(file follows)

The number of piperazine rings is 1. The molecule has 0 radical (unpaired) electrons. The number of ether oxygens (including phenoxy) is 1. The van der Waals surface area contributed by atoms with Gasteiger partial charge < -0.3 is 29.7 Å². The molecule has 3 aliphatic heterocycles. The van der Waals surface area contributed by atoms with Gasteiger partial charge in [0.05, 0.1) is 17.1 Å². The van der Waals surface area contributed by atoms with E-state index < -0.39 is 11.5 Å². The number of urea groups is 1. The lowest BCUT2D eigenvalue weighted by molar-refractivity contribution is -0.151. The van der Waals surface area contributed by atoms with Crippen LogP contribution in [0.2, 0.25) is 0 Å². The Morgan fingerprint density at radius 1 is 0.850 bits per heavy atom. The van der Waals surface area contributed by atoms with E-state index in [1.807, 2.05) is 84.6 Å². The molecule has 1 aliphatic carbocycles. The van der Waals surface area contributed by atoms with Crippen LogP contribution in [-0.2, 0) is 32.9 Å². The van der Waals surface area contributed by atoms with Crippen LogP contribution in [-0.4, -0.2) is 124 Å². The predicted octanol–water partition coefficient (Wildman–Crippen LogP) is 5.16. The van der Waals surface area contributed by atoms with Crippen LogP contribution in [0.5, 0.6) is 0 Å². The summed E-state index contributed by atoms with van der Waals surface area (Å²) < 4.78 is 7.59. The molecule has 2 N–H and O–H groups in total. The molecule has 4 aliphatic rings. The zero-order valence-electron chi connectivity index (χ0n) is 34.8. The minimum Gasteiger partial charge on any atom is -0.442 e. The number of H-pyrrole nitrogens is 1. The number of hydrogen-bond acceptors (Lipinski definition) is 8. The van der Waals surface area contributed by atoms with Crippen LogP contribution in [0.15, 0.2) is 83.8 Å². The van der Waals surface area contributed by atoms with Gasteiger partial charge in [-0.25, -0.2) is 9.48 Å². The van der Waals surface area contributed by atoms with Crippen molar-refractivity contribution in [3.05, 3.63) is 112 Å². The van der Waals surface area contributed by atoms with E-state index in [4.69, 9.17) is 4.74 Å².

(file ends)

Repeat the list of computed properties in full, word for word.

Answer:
The number of piperazine rings is 1. The molecule has 0 radical (unpaired) electrons. The number of ether oxygens (including phenoxy) is 1. The van der Waals surface area contributed by atoms with Gasteiger partial charge < -0.3 is 29.7 Å². The molecule has 3 aliphatic heterocycles. The van der Waals surface area contributed by atoms with Gasteiger partial charge in [0.05, 0.1) is 17.1 Å². The van der Waals surface area contributed by atoms with E-state index < -0.39 is 11.5 Å². The number of urea groups is 1. The lowest BCUT2D eigenvalue weighted by molar-refractivity contribution is -0.151. The van der Waals surface area contributed by atoms with Crippen LogP contribution in [0.2, 0.25) is 0 Å². The Morgan fingerprint density at radius 1 is 0.850 bits per heavy atom. The van der Waals surface area contributed by atoms with E-state index in [1.807, 2.05) is 84.6 Å². The molecule has 1 aliphatic carbocycles. The van der Waals surface area contributed by atoms with Crippen LogP contribution in [-0.2, 0) is 32.9 Å². The van der Waals surface area contributed by atoms with Crippen LogP contribution in [-0.4, -0.2) is 124 Å². The predicted octanol–water partition coefficient (Wildman–Crippen LogP) is 5.16. The van der Waals surface area contributed by atoms with Crippen LogP contribution in [0.5, 0.6) is 0 Å². The summed E-state index contributed by atoms with van der Waals surface area (Å²) < 4.78 is 7.59. The molecule has 2 N–H and O–H groups in total. The molecule has 4 aliphatic rings. The zero-order valence-electron chi connectivity index (χ0n) is 34.8. The minimum Gasteiger partial charge on any atom is -0.442 e. The number of H-pyrrole nitrogens is 1. The number of hydrogen-bond acceptors (Lipinski definition) is 8. The van der Waals surface area contributed by atoms with Crippen LogP contribution in [0.15, 0.2) is 83.8 Å². The van der Waals surface area contributed by atoms with Gasteiger partial charge in [-0.25, -0.2) is 9.48 Å². The van der Waals surface area contributed by atoms with Crippen molar-refractivity contribution in [3.05, 3.63) is 112 Å². The van der Waals surface area contributed by atoms with E-state index in [4.69, 9.17) is 4.74 Å².